Gaines's Mills Battle Description

 

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Civil War Harper's Weekly, July 19, 1862

This Section of the WEB site allows the serious student of the Civil War to develop a more detailed understanding of the key people and events of the Civil War. This archive includes all the Harper's Weekly newspapers published during the Civil War. This information is simply not available anywhere else.

(Scroll Down to See Entire Page, or Newspaper Thumbnails below will take you to a specific page of interest)

 

John Porter

Fitz-John Porter

The Seven Days Battle

The Seven Days Battle

Lincoln Calls for Troops

Lincoln Calls for More Troops

General Burnside in Newbern

General Burnside in Newbern

Fitz-John Porter

Fitz-John Porter Biography

Chickahominy Swamp

The Chickahominy Swamp

Harrison's Landing

Harrison's Landing

Gaines's Mills

Gaines's Mills Battle Description

Gaines's Mills

The Battle of Gaines's Mills

Battle of Fairoaks

Battle of Fairoaks

Gaines's Mills

Gaines's Mills

Harrison's Landing

Description of Harrison's Landing

Richmond Cartoon

 

 

HARPER'S WEEKLY.

[JULY 19, 1862.

462

(Previous Page) am I not reading your own wiser thoughts now, Mr. Noel?—you know better than to put your enemies on their guard by employing the police in this matter too soon. I quite agree with you—no police just yet. You will allow this anonymous man or anonymous woman to suppose you are easily frightened; you will lay a trap for the information in return for the trap laid for your money; you will answer the letter, and see what comes of the answer; and you will only pay the expense of employing the police when you know the expense is necessary. I quite agree with you again—no expense, if we can help it. In every particular, Mr. Noel, my mind and your mind in this matter are one."

"It strikes you in that light, Lecount—does it?" said Mr. Noel Vanstone. "I think so myself; I certainly think so. I won't pay the police a farthing if I can possibly help it." He took up the letter again, and became fretfully perplexed over a second reading of it. "But the man wants money!" he broke out, impatiently. "You seem to forget, Lecount, that the man wants money."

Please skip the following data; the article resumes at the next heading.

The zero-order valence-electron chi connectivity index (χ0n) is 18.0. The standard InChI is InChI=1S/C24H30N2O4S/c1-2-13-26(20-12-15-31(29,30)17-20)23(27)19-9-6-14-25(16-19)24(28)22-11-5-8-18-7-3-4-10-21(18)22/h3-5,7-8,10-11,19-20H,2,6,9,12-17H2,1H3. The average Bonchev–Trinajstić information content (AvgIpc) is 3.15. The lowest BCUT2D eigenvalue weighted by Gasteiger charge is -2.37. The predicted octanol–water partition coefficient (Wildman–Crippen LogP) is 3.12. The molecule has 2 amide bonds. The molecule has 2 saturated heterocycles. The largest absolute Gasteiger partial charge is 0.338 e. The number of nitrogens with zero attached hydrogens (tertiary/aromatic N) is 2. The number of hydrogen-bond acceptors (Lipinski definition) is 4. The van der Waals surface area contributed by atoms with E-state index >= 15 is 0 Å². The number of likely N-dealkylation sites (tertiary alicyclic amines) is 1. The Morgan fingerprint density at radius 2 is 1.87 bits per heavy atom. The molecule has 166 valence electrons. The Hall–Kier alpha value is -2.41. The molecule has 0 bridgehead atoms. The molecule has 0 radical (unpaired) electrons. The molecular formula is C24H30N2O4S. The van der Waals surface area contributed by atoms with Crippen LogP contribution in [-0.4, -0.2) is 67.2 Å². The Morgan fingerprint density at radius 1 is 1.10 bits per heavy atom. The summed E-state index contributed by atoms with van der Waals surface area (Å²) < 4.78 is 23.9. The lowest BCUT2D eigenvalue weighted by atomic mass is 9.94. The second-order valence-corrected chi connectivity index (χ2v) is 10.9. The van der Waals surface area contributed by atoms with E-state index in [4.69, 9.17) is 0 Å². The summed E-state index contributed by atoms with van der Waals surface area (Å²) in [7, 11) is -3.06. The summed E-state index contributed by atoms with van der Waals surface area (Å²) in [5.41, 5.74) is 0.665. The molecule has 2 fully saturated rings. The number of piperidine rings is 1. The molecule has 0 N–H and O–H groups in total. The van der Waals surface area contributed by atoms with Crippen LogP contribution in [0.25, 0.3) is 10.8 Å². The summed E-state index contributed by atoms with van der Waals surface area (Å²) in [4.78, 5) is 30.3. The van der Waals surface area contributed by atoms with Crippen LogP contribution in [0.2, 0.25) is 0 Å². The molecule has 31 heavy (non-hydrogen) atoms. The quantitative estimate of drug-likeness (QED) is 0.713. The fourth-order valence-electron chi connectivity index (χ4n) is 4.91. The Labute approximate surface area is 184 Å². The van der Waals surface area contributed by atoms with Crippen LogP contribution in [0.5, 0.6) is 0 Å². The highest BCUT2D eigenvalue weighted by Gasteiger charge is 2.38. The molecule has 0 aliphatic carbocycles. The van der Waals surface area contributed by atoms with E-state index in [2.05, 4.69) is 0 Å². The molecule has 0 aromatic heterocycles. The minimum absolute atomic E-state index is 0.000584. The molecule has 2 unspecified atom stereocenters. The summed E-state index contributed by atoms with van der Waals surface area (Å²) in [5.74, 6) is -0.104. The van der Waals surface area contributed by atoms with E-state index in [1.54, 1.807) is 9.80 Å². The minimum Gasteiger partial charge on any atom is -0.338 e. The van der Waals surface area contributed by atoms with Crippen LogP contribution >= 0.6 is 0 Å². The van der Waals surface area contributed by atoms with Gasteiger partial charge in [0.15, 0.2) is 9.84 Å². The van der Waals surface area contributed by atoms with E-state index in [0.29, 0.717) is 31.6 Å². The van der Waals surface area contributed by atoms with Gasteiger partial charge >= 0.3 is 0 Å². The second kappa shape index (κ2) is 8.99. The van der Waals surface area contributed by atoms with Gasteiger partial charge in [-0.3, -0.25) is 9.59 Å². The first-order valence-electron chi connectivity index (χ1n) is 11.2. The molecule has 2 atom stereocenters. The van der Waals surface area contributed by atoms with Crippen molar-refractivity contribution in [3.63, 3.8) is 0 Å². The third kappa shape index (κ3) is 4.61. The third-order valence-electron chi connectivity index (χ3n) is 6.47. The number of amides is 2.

"Money which you offer him, Sir," rejoined Mrs. Lecount; "but—as your thoughts have already anticipated—money which you don't give him. No! no! you say to this man, 'Hold out your hand, Sir;' and when he has held it, you give him a smack for his pains, and put your own hand back in your pocket. I am so glad to see you laughing, Mr. Noel; so glad to see you getting back your good spirits. We will answer the letter by advertisement, as the writer directs—advertisement is so cheap! Your poor hand is trembling a little—shall I hold the pen for you? I am not fit to do more, but I can always promise to hold the pen."

Without waiting for his reply she went into the back parlor and returned with pen, ink, and paper. Arranging a blotting-book on her knees, and looking a model of cheerful submission, she placed herself once more in front of her master's chair.

"Shall I write from your dictation, Sir?" she

inquired. "Or shall I make a little sketch, and will you correct it afterward? I will make a little sketch. Let me see the letter. We are to advertise in the Times, and we are to address 'An Unknown Friend.' What shall I say, Mr. Noel? Stay; I will write it, and then you can see for yourself: 'An Unknown Friend is requested to mention (by advertisement) an address at which a letter can reach him. The receipt of the information which he offers will be acknowledged by a reward of—' What sum of money do you wish me to set down, Sir?''

"Set down nothing," said Mr. Noel Vanstone, with a sudden outbreak of impatience. "Money-matters are my business—I say, money-matters are my business, Lecount. Leave it to me."

"Certainly, Sir," replied Mrs. Lecount, handing her master the blotting-book. "You will not forget to be liberal in offering money when you know beforehand you don't mean to part with it?"

"Don't dictate, Lecount! I won't submit to dictation!" said Mr. Noel Vanstone, asserting his own independence more and more impatiently. "I mean to conduct this business for myself. I am master, Lecount!"

"You are master, Sir."

"My father was master before me. And I am my father's son. I tell you, Lecount, I am my father's son!"

Mrs. Lecount bowed submissively.

"I mean to set down any sum of money I think right," pursued Mr. Noel Vanstone, nodding his little flaxen head vehemently. "I mean to send this advertisement myself. The servant shall take it to the stationer's to be put into the Times. When I ring the bell twice send the servant. You understand, Lecount? Send the servant."